(I must apologize for the quality of the photographs; friend Zok was not present on this trip, so we depended on my dubious photographic skills to document…)
I recently took a trip with my colleagues to talk to a man who works as a professor at a university in Kabul. Actually, The American University of Afghanistan, in Kabul. We arrived at the pre-appointed time, went through rather stringent security, and met our person on the steps to the building where they have an office and teach classes.
For those that do not know, the American University of Afghanistan is located at the old “American High School” in the Darulaman neighborhood, which is a southern suburb of Kabul. These are temporary digs for the university, as a brand new campus is being constructed across the street on a 47 acre compound that is alleged to be beautiful and ultra modern. But for now, we met our professor at small and crowded, yet beautiful and peaceful compound which effectively belies the misperception that this is the middle of some war zone while they are there. This idyllic scene is notable not only for it’s grass, trees and flower beds, but it is also interesting to note that Afghans walk together, boys and girls, with some daring girls going without head covering.
We toured the various buildings, looking at classrooms, but we are inexorably drawn to the smells emanating from the dining hall. Entering the building, we are struck by the noise, smells and cleanliness. Students and faculty look up at us curiously, pausing momentarily in their meal and conversation to wonder what these new people are here for. We get in the lunch line, and note that there are both American and Afghan menus. All of us select the pilau, which is saffron colored rice with raisins, carrots, and chunks of delicious lamb. It comes with a salad and delicious bread, still steaming hot from a local bakery, with ash on the back. This bread, for those who do not know, is called na’an, and is the very pinnacle of breadmaking art.
I sit with my colleagues and the student who is escorting us, and immediately start to dig in, as do my fellow colleagues. One of the cool parts of eating Afghan style, is that they use na’an as their silverware. It comes baked together in strips, which you break off and use as an implement to scoop the pilau into your mouth. Everyone makes a point of commenting on how well I do eating this way, and I refuse offers of western style silverware. What they do not know, is that my Grandfather taught me to eat soup and ice cream using bread and soda crackers. As an aside, eating home-made ice cream using saltines as spoon is the pinnacle of desserts. But I digress.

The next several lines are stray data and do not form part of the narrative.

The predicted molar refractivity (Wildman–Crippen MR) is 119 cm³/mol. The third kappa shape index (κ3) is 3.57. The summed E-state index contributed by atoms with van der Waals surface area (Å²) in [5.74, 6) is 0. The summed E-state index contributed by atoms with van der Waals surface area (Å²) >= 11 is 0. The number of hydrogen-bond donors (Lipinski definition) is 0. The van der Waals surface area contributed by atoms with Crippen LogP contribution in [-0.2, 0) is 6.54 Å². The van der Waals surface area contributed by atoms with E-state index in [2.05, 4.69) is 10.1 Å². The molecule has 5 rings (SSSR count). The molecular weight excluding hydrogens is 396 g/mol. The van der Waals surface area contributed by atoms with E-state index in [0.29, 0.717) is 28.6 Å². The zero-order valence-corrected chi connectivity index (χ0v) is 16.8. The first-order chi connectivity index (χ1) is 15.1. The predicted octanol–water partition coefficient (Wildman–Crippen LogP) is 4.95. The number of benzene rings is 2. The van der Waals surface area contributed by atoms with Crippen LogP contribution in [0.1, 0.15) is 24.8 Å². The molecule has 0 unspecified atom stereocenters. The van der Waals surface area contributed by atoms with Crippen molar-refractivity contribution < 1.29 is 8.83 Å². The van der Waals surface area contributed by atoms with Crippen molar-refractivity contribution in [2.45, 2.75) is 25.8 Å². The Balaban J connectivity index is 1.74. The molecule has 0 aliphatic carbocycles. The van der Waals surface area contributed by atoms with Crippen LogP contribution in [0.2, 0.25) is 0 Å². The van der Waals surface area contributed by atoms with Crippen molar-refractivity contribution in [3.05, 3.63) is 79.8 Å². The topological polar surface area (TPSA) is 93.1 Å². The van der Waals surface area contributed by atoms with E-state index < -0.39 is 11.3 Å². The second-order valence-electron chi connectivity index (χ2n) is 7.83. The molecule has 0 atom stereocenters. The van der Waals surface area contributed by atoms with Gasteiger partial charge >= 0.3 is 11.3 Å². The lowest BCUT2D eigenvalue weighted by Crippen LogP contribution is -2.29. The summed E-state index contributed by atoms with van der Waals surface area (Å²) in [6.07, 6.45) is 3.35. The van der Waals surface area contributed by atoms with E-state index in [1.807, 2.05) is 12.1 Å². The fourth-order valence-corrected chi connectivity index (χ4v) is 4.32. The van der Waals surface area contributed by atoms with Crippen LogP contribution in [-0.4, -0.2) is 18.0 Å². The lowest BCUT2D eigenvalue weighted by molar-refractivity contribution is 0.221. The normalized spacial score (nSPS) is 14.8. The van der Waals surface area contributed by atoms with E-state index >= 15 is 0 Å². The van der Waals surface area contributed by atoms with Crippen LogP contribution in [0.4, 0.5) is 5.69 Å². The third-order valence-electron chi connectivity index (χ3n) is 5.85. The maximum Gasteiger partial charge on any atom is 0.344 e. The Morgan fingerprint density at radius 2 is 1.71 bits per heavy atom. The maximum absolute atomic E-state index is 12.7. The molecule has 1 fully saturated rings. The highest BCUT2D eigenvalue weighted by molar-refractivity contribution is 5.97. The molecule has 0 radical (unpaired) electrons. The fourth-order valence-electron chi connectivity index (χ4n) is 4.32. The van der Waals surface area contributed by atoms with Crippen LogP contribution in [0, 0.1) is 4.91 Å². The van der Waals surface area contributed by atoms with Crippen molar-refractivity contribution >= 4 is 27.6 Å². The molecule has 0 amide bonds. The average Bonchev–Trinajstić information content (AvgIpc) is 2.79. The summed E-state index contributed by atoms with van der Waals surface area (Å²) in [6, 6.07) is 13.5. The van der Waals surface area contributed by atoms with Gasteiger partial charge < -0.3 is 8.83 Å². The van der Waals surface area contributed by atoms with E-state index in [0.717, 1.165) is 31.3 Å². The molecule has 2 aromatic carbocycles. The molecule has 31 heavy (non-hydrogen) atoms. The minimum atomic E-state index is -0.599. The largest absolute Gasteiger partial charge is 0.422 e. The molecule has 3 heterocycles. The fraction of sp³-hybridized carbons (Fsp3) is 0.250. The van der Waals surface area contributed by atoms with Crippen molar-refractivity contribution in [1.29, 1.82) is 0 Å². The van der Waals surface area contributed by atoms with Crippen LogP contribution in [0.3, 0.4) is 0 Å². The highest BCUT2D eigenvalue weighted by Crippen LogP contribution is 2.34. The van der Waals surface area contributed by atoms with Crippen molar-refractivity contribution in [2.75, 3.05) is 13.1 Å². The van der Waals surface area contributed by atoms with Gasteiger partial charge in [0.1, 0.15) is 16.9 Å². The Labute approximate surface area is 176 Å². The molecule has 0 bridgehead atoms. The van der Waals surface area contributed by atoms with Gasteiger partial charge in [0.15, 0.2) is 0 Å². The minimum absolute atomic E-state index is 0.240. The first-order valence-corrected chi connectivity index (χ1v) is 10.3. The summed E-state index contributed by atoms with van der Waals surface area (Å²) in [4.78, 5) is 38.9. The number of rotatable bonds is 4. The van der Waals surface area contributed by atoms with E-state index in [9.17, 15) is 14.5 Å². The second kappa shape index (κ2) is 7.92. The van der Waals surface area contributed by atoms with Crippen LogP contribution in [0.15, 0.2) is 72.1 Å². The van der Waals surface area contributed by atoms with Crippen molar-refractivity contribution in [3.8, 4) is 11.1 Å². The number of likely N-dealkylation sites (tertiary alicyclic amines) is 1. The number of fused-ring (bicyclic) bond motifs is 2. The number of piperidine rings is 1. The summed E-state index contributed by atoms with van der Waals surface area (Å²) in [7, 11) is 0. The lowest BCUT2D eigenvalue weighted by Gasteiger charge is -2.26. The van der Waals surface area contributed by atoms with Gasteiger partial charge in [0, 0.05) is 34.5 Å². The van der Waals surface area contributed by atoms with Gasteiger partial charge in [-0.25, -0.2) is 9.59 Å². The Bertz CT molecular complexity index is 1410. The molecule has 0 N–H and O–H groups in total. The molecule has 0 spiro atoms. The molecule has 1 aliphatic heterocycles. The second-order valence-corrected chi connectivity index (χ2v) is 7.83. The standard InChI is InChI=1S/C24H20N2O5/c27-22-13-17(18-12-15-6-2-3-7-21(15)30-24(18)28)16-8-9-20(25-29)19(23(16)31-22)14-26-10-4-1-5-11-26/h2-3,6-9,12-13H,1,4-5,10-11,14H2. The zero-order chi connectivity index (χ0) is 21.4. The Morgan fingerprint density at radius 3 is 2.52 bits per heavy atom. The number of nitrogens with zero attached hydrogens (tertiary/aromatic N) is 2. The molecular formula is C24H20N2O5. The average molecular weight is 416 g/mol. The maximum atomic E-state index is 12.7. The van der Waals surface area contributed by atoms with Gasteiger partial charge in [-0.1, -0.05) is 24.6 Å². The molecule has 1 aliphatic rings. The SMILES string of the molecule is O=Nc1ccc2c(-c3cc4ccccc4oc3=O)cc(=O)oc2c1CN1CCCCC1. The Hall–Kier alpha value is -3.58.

After our delicious and filling lunch, we sleepily walk over to the library. The library was built by funds donated by Ann Marlowe, a fairly well known counter-culture journalist. Anyone interested in her rather interesting and nonpartisan (to me) point of view can surf on over to her website at: http://www.annrachelmarlowe.com/ . I am impressed by her frankness and accuracy in opinion.
Entering the library, I was absolutely stunned by the beauty of the carved wooden doors and lattice-work that greeted us. All absolutely gorgeous, and all hand made by local artisans encouraged by The Turquoise Mountain Foundation http://www.turquoisemountain.org/. I almost didn’t enter the library, as I was so involved with examining these works of art.
But then I did.
I suddenly realized that the real beauty; the real treasure that was in this library was not in the exquisite doors. Or even in the small, but encyclopedic collection of books in this rather modest building. The real treasure was in the rows of young Afghans, young gentlemen and ladies, who were reading and studying books as if they were precious things, on the locally produced, hand made chairs and tables that filled the library. I was suddenly struck by emotion, and had to hold back tears as the enormity of what was happening here. One of my colleagues said softly: “This is the future of Afghanistan”.
Note the controversial subject matter of some of the books in the library
Looking at this, I believe that there IS an objective greater good. I am fortunate to be afforded the chance to serve my country and to do my best to help Afghanistan.